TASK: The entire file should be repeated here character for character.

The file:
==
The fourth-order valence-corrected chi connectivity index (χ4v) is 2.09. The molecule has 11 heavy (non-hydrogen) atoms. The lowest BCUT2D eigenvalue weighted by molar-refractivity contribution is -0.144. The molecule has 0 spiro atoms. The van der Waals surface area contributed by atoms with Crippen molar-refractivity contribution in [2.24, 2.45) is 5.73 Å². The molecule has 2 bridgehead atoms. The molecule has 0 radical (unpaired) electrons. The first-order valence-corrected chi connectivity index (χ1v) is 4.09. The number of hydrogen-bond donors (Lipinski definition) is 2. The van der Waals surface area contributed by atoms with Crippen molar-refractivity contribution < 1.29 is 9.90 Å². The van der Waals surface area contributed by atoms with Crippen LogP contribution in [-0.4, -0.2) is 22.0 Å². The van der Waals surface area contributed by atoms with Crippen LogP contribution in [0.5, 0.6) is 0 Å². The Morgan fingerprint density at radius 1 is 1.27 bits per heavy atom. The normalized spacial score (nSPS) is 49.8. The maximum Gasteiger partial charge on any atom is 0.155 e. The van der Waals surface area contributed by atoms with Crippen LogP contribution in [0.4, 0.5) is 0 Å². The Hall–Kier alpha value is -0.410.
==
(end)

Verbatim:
The fourth-order valence-corrected chi connectivity index (χ4v) is 2.09. The molecule has 11 heavy (non-hydrogen) atoms. The lowest BCUT2D eigenvalue weighted by molar-refractivity contribution is -0.144. The molecule has 0 spiro atoms. The van der Waals surface area contributed by atoms with Crippen molar-refractivity contribution in [2.24, 2.45) is 5.73 Å². The molecule has 2 bridgehead atoms. The molecule has 0 radical (unpaired) electrons. The first-order valence-corrected chi connectivity index (χ1v) is 4.09. The number of hydrogen-bond donors (Lipinski definition) is 2. The van der Waals surface area contributed by atoms with Crippen molar-refractivity contribution < 1.29 is 9.90 Å². The van der Waals surface area contributed by atoms with Crippen LogP contribution in [-0.4, -0.2) is 22.0 Å². The van der Waals surface area contributed by atoms with Crippen LogP contribution in [0.5, 0.6) is 0 Å². The Morgan fingerprint density at radius 1 is 1.27 bits per heavy atom. The normalized spacial score (nSPS) is 49.8. The maximum Gasteiger partial charge on any atom is 0.155 e. The van der Waals surface area contributed by atoms with Crippen LogP contribution in [0.4, 0.5) is 0 Å². The Hall–Kier alpha value is -0.410.